In Constitutional Government in the United States, published just four years prior to winning the 1912 presidential election, Woodrow Wilson offered his thoughts on the American political system as a whole, including his famous discussion of the “Newtonian” versus “Darwinian” theory of constitutional interpretation. Although he had focused more on Congress in his early work (see “Cabinet Government in the United States” and Congressional Government), by 1908 Wilson had come to see the presidency as the key institution in American politics, which was capable of overcoming the deficiencies of the Congress. This book was written at the height of party strength in Congress, and Wilson describes the power of party leaders, especially in the House of Representatives. Whereas Wilson described Congress as dominated by committees in his earlier book, he now saw it was a party-dominated body, a situation that he lamented.
Wilson’s vision for the future of American government emphasized the evolving nature of the Constitution. He saw it as a document that could operate differently depending on how it is interpreted. His preferred interpretation of the Constitution would focus on how people in government could coordinate their activities to work together, rather than check and balance each other in a system that tended towards gridlock. Wilson notes that Congress developed its own internal leaders, in both the House and the Senate, over the late nineteenth century (see “Rules of the House of Representatives” and “Obstructions in the National House” and “A Deliberative Body”), and he explains how these leaders came to acquire their power. But Wilson looks forward to a future where the president, rather than internal party leaders in Congress, would drive the legislative agenda.
Source: Woodrow Wilson, Constitutional Government in the United States (New York: Columbia University Press, 1908).
Chapter III: The President of the United States
It is difficult to describe any single part of a great governmental system without describing the whole of it. Governments are living things and operate as organic wholes. Moreover, governments have their natural evolution and are one thing in one age, another in another. The makers of the Constitution constructed the federal government upon a theory of checks and balances which was meant to limit the operation of each part and allow to no single part or organ of it a dominating force; but no government can be successfully conducted upon so mechanical a theory. Leadership and control must be lodged somewhere. . . .
The government of the United States was constructed upon the Whig theory of political dynamics, which was a sort of unconscious copy of the Newtonian theory of the universe. In our own day, whenever we discuss the structure or development of anything, whether in nature or in society, we consciously or unconsciously follow Mr. Darwin; but before Mr. Darwin, they followed Newton. . . .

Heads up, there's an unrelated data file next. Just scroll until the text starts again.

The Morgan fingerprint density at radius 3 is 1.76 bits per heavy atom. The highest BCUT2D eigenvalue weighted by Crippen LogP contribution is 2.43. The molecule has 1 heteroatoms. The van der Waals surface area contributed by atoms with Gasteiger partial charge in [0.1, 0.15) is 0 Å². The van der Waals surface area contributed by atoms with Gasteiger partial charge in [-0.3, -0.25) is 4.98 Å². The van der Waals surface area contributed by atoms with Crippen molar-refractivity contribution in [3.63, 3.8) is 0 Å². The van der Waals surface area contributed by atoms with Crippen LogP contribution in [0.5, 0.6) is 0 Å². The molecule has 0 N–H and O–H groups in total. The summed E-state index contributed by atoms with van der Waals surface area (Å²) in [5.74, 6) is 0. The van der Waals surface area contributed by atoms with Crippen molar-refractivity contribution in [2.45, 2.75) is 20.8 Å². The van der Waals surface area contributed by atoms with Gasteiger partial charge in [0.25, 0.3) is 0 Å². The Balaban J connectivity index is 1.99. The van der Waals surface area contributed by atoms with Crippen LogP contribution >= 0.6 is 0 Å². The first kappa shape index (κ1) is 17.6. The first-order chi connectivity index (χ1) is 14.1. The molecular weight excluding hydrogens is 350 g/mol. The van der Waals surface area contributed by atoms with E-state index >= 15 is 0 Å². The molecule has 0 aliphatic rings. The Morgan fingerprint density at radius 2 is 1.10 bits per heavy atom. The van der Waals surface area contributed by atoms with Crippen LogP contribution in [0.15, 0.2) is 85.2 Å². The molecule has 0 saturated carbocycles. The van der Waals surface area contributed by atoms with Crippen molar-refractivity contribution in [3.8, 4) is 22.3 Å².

In brief, as Montesquieu pointed out to them in his lucid way, . . . [British eighteenth-century politicians] had sought to balance executive, legislature, and judiciary off against one another by a series of checks and counterpoises, which Newton might readily have recognized as suggestive of the mechanism of the heavens.
The makers of our federal Constitution followed the scheme as they found it expounded in Montesquieu, followed it . . . with genuine scientific enthusiasm. The admirable expositions of The Federalist read like thoughtful applications of Montesquieu to the political needs and circumstances of America. They are full of the theory of checks and balances. . . .
The trouble with the theory is that government is not a machine, but a living thing. It falls, not under the theory of the universe, but under the theory of organic life. It is accountable to Darwin, not to Newton. It is modified by its environment, necessitated by its tasks, shaped to its functions by the sheer pressure of life. No living thing can have its organs offset against each other as checks, and live. . . . Their cooperation is indispensable, their warfare fatal. There can be no successful government without leadership or without the intimate, almost instinctive, coordination of the organs of life and action. This is not theory, but fact, and displays its force as fact, whatever theories may be thrown across its track. Living political constitutions must be Darwinian in structure and in practice.
Fortunately, the definitions and prescriptions of our constitutional law, though conceived in the Newtonian spirit and upon the Newtonian principle, are sufficiently broad and elastic to allow for the play of life and circumstance. . . .
The makers of the Constitution seem to have thought of the President as what the stricter Whig theorists wished the king to be: only the legal executive, the presiding and guiding authority in the application of law and the execution of policy. . . . As a matter of fact he has become very much more. He has become the leader of his party and the guide of the nation in political purpose, and therefore in legal action. The constitutional structure of the government has hampered and limited his action in these significant roles, but it has not prevented it. . . . It is merely the proof that our government is a living, organic thing, and must, like every other government, work out the close synthesis of active parts which can exist only when leadership is lodged in some one man or group of men. . . .
Chapter IV: The House of Representatives
. . . The House and Senate are naturally un[a]like. They are different both in constitution and character. They do not represent the same things. The House of Representatives is by intention the popular chamber, meant to represent the people by direct election through an extensive suffrage, while the Senate was designed to represent the states as political units, as the constituent members of the Union. The terms of membership in the two houses, moreover, are different. The two chambers were unquestionably intended to derive their authority from different sources and to speak with different voices in affairs. . . .